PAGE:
1. Rotate your inventory
Fresh or frozen, all foods are best used as soon as possible. Be sure to use oldest items first to keep your inventory fresh.
2. Early birds
Once fruits and vegetables have been picked, their enzymes start converting sugars into starches. It’s worth the extra effort to blanch and freeze fresh produce the day you buy it.
3. Thaw slowly
The best way to thaw frozen foods is in the refrigerator overnight.
Forget to do that? Immerse frozen foods in their containers in cold water, changing the water until the foods reach room temperature.
Soups, sauces, and stews can be heated slowly, covered, until they come to a boil. Remember to stir often.
4. Label it
Once frozen, it’s often hard to tell what that rock-solid container holds. Labeling packages with the contents and the date helps identify them. It also helps you keep your freezer stock properly rotated.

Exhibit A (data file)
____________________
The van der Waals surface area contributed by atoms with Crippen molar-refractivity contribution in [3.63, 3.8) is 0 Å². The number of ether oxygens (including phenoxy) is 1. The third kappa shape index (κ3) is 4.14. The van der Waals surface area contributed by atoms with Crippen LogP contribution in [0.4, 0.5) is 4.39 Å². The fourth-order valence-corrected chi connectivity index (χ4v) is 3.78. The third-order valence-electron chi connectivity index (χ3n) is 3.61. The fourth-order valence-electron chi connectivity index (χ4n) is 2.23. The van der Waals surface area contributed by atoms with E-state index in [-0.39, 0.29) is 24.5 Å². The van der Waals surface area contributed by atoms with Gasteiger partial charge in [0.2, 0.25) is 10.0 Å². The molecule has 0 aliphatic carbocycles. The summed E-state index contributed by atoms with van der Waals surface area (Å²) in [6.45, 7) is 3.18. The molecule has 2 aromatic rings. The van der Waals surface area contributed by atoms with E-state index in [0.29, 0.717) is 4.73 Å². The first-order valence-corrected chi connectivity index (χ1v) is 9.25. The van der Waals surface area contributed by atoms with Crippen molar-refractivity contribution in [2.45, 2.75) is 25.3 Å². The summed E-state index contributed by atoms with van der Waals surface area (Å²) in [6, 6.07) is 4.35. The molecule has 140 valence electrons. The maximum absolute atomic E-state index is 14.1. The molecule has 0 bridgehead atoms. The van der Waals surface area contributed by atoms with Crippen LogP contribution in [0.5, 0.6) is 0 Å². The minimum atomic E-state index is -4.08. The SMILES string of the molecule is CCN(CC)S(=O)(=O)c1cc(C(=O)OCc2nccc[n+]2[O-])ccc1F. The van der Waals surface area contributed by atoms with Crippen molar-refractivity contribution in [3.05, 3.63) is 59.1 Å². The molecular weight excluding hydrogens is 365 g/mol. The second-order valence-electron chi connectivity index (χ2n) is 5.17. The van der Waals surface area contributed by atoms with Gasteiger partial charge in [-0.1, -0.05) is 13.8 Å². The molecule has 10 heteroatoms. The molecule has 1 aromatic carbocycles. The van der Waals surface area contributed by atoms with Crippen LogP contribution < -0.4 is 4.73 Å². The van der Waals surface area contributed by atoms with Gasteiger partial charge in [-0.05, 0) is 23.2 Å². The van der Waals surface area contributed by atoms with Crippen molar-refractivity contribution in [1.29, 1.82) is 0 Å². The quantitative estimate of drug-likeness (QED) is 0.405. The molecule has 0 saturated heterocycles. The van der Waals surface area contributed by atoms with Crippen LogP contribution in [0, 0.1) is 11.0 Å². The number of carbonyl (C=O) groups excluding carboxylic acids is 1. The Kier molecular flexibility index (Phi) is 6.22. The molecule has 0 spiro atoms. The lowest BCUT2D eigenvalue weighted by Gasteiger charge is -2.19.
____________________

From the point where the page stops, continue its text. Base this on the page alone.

5. Let it cool
If you’re freezing hot food, be sure to let it cool before you pop it in the freezer. Otherwise, it will raise the temps in the freezer, and the food will not freeze uniformly.
“The Food Lab: How to Preserve Fresh Spring and Summer Produce” by J. Kenji Lopez-Alt, www.seriouseats.com, 5/20/13
“New Year’s Freezer Guide: What to Buy” by Allison Fishman, www.saveur.com, 1/22/10
Personal communication: Chef Michael Brown, 1/14
“Smart Tips for Stocking Your Freezer” by Tracey Seaman and Tanya Wenman Steel, www.epicurious.com, 2008
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